Her teacher told her she needed to practise algebra more, work harder and not doubt her own abilities. Even though the criticism stung, she knew it was intended to be constructive, and to help her, so she threw herself into the task.
'I felt a bit deflated and took it to heart a bit at first, but then I did a lot of extra study and more homework last year than I probably even needed to,' Bridgette says. 'When I came back every day after school, I'd sit down and work rather than watch TV or shoot hoops in the backyard. I've always been very determined. It's one of my stronger qualities. I wanted to prove I could do it, and in my latest exams, I did really well!'
It’s not only about determination but sport also teaches you leadership skills, about taking the initiative and teamwork
Bridgette is also enjoying sport, and planning to take up AFL too now, as more and more girls start playing. She loved watching the first AFL Women's game, seeing so many talented women in the spotlight, and feels she's definitely ready to give it a go. Already, sport has taught her so much, she believes.
'It's not only about determination but sport also teaches you leadership skills, about taking the initiative and teamwork,' she says. 'It shows you so much about life, and about how to be independent.'
These are qualities Bridgette drew on when her interest in sport offered an unexpected opportunity. Her dual passions for football and writing led to her become the successful applicant for a mentorship as part of a team developing content for the AFLW Curious website. Her previous experiences holding her own as rouseabout and umpire gave her the self-belief to give it a go.
The AFL Club Umpire program visited her school last year and asked for volunteers to learn umpiring. As a mad keen footy fan, she was one of the first to put up her hand. Since then, she's umpired Under-10 junior league games, as well as helping out with the senior men back at home. 'That was difficult, but they were mostly really respectful,' she says. 'But there were times when someone would become frustrated and question my decision.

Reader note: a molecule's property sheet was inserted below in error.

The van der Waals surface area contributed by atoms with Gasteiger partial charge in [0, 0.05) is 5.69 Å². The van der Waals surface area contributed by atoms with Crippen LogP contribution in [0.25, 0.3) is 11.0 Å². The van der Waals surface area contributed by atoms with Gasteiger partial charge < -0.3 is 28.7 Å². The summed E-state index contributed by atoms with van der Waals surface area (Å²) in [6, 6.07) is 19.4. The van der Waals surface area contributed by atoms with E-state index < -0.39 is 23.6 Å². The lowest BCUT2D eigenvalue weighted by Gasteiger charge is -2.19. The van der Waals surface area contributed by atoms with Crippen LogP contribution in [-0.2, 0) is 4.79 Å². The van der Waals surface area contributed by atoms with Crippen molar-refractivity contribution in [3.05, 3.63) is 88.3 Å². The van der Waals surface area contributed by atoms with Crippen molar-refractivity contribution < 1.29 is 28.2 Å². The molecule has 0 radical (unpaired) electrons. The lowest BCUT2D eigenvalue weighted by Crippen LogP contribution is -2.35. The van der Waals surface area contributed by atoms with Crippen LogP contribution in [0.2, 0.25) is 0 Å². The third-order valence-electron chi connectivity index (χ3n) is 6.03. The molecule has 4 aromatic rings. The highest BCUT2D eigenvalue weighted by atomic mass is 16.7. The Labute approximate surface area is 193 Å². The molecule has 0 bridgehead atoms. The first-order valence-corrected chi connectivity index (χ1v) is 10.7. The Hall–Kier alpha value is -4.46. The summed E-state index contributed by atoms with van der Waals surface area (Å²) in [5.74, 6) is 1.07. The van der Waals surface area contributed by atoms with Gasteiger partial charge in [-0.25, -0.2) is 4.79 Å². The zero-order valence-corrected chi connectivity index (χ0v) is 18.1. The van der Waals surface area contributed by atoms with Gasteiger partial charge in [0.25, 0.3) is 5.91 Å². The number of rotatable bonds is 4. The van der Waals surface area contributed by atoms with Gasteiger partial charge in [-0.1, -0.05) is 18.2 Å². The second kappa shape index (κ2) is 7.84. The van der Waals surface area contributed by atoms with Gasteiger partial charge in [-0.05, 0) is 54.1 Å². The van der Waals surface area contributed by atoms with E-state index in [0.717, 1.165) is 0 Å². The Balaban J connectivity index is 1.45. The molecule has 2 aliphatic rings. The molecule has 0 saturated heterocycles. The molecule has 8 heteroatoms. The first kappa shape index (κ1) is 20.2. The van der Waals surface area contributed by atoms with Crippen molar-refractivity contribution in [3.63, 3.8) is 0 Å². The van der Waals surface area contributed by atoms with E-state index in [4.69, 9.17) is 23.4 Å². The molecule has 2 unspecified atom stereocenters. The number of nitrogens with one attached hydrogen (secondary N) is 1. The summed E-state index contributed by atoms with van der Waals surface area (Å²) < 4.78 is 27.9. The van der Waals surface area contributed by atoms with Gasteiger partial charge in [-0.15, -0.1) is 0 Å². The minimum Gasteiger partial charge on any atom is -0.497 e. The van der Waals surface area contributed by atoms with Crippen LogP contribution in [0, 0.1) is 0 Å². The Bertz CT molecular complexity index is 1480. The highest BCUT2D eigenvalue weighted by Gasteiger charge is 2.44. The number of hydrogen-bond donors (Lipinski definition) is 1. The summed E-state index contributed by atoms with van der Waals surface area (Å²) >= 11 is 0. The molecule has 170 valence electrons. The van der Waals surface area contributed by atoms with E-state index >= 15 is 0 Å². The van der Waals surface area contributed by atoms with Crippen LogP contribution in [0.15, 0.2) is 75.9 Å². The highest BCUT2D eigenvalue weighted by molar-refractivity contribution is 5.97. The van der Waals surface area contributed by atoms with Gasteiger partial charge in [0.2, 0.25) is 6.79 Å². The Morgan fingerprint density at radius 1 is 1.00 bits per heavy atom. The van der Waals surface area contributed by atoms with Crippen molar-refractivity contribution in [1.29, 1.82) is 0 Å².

'I always kept my calm. It's hard to think in a split second what might be wrong, but you have to be confident, step back and not respond. It took a few games for me to be confident about blowing the whistle loudly and being clear and confident in my decisions but you have to be, to make people listen.
'At one game, I had to throw the ball up in the middle of the circle and Mum was really scared the men would take me out as they were so big. She couldn't believe she'd let me do that!
When people yell and criticise, I've just learned to block it out and not take it too seriously. I focus on myself and what I'm doing.
'But as with everything, practice always helps, and I tell myself not to doubt myself. I do a lot of self-talk in my head to say, "I have control of the game and I have to keep it." When people yell and criticise, I've just learned to block it out and not take it too seriously. I focus on myself and what I'm doing. It's been a great lesson for life, too.'
Believe in the Dream Collection by
Sue Williams is an award-winning journalist and columnist who's written for all of Australia's leading newspapers and magazines. She also appears regularly on TV and on radio, and has had her own TV segment on SBS TV's popular Hotline program. Born in England, she has worked in print and TV in the UK and New Zealand, too.